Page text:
Today, prior authorization is required from the Federal Office of Justice (FOJ) if a person is to be questioned or heard in Switzerland in the context of foreign civil proceedings by telephone or video conference. The questioning of a person in the context of civil proceedings generally constitutes a measure for the taking of evidence. Such measures are of a sovereign nature and, according to Swiss law, may not be performed directly by foreign court in Switzerland. Rather, the legal assistance route must be taken (predominantly governed by the 1970 Hague Evidence Convention).
In view of advancing digitalization, this regulation with individual case approval is increasingly judged to be cumbersome. In recent years, the questioning of parties, witnesses or experts using electronic means of communication has become increasingly popular in cross-border civil proceedings. Therefore, the law shall be changed.
The Federal Council's draft bill (LINK) provides that the questioning or hearing of a person residing in Switzerland in the context of foreign civil proceedings by means of telephone or video conference is permissible without prior official authorization, provided that certain conditions are met to safeguard Swiss sovereignty and to protect the person concerned (see Explanatory Report on draft bill, LINK).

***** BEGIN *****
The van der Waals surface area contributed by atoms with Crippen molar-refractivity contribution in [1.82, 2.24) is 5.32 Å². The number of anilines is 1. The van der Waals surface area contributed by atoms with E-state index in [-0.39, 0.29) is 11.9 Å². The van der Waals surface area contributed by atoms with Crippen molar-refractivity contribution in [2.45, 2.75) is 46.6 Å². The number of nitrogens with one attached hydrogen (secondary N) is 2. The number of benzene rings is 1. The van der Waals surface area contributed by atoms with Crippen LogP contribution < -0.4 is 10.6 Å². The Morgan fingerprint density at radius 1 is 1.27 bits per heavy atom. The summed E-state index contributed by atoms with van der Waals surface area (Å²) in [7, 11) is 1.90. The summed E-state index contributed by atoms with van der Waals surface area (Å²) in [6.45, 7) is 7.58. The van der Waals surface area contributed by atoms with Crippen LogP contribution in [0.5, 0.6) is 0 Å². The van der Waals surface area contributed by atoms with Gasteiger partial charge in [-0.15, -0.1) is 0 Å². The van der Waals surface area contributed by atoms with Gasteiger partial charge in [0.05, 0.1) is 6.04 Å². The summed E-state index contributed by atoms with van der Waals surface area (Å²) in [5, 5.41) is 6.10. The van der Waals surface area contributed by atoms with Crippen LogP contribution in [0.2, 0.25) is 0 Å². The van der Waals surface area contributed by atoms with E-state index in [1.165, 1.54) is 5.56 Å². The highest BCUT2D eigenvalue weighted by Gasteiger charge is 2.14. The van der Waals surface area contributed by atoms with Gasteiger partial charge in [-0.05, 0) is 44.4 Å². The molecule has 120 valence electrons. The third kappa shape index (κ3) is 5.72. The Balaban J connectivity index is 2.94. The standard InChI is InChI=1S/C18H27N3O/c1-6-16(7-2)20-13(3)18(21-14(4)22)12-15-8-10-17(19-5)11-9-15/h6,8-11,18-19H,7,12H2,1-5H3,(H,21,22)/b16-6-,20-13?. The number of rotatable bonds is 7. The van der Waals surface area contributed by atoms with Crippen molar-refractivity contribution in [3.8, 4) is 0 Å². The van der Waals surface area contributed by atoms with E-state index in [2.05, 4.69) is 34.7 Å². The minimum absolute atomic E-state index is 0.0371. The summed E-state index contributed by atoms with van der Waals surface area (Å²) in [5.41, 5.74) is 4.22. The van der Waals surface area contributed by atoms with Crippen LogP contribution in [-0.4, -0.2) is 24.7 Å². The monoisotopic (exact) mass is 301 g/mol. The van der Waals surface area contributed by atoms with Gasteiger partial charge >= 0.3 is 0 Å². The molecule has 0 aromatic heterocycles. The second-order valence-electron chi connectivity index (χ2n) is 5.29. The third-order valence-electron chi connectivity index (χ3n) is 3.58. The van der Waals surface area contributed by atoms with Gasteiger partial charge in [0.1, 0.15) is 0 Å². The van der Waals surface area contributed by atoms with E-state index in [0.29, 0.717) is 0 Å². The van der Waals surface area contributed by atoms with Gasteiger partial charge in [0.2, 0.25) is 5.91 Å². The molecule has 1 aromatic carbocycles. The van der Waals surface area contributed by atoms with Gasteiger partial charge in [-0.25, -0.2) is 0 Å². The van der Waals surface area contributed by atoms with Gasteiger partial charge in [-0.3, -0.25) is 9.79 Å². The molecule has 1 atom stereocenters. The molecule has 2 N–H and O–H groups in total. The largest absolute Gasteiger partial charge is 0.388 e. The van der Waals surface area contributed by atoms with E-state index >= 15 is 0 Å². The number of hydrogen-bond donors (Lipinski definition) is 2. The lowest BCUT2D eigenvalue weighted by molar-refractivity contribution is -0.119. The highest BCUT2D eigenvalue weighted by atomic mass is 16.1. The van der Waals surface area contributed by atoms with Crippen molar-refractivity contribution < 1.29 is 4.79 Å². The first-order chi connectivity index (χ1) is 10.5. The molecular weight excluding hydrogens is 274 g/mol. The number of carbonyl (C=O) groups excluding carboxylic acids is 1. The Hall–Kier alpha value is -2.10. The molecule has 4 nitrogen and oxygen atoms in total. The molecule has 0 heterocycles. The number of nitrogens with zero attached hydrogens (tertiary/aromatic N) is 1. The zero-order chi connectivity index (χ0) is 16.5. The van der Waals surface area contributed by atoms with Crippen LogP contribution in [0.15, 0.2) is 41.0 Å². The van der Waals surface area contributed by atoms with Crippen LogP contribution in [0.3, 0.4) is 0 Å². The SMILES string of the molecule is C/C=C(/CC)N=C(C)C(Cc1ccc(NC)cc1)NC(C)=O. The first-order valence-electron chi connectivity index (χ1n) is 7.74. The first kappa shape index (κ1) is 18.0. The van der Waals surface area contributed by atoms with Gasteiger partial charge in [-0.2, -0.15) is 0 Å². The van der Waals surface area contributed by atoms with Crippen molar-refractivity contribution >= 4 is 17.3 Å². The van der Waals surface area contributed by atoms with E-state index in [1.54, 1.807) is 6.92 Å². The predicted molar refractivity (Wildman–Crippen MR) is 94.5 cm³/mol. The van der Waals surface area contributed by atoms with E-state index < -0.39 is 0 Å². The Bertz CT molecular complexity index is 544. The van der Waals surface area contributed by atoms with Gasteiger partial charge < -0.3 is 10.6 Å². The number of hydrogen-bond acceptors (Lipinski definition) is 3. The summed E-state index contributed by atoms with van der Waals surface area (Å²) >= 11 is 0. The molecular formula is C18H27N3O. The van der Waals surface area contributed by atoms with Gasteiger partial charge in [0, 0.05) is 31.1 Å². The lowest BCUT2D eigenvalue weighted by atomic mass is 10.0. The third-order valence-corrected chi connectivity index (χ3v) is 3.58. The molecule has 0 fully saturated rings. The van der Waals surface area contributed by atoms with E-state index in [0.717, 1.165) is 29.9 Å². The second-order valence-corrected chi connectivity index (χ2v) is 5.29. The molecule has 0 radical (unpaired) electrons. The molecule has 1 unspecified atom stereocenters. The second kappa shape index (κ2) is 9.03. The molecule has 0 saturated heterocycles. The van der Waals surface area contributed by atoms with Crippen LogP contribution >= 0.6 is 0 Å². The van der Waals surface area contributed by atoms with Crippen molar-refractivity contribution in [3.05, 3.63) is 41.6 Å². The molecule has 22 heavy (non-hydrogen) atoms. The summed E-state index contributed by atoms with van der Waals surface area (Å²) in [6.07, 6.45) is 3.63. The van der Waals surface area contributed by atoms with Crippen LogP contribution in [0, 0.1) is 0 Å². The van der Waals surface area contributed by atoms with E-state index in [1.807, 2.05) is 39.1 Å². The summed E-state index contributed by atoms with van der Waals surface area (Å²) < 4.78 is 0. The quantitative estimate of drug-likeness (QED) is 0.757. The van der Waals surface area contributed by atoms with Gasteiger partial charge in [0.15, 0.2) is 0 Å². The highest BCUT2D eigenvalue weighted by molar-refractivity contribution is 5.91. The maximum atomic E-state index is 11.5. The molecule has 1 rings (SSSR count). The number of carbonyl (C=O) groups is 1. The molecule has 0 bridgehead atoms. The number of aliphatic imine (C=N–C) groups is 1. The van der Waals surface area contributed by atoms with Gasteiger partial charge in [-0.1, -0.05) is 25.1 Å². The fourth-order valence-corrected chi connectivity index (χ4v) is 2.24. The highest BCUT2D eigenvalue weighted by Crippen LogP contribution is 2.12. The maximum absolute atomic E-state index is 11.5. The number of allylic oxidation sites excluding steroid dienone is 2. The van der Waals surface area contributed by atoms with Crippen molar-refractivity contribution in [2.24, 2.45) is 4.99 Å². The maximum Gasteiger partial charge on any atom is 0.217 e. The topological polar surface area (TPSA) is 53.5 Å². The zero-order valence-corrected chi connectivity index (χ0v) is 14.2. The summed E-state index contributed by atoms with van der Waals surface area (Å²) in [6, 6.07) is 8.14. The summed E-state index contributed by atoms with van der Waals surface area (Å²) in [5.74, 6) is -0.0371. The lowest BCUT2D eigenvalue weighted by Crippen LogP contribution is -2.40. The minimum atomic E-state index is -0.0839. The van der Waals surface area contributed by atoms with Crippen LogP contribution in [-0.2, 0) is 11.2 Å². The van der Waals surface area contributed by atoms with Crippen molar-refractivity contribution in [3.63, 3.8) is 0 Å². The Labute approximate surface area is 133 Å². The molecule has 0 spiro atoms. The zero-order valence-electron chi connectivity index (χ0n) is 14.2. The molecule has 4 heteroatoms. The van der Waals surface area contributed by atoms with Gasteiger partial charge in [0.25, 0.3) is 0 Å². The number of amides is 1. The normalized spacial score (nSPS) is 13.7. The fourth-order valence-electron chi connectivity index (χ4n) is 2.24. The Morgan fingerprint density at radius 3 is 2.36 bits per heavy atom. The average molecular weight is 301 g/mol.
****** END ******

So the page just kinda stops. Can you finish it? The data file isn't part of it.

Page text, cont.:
The current requirement of a request to the FOJ via the cantonal legal assistance authority is to be replaced by an obligation to notify these two authorities. This notification should essentially contain the same information about the planned telephone or video conference as is currently required for applications for approval. The conditions attached to the currently issued authorizations of the FOJ are to be retained in an adapted form. For example, the competent cantonal legal assistance authority must be allowed to participate in the conference if it so wishes.
In contrast to today’s legal situation, such questioning or hearings should also be possible in civil proceedings of states that are not party to the 1970 Hague Evidence Convention. Currently, this is only possible in exceptional cases. As was already the case under the current law, it is always assumed that participation in the questioning or hearing is voluntary.
Technically, this change is implemented by waiving the requirement for permission to take evidence in Switzerland, as provided for in Article 17(2) of the 1970 Hague Evidence Convention, and limit such waiver to interviews by means of electronic communication. In order to implement the changes, Switzerland's Declaration No. 5 to the 1970 Hague Evidence Convention and Articles 11 and 11a of the Federal Act on Private International Law must be amended.
The consultation period for the draft bill will last until 9 March 2023. The amendments are unlikely to enter into force before the beginning of 2024.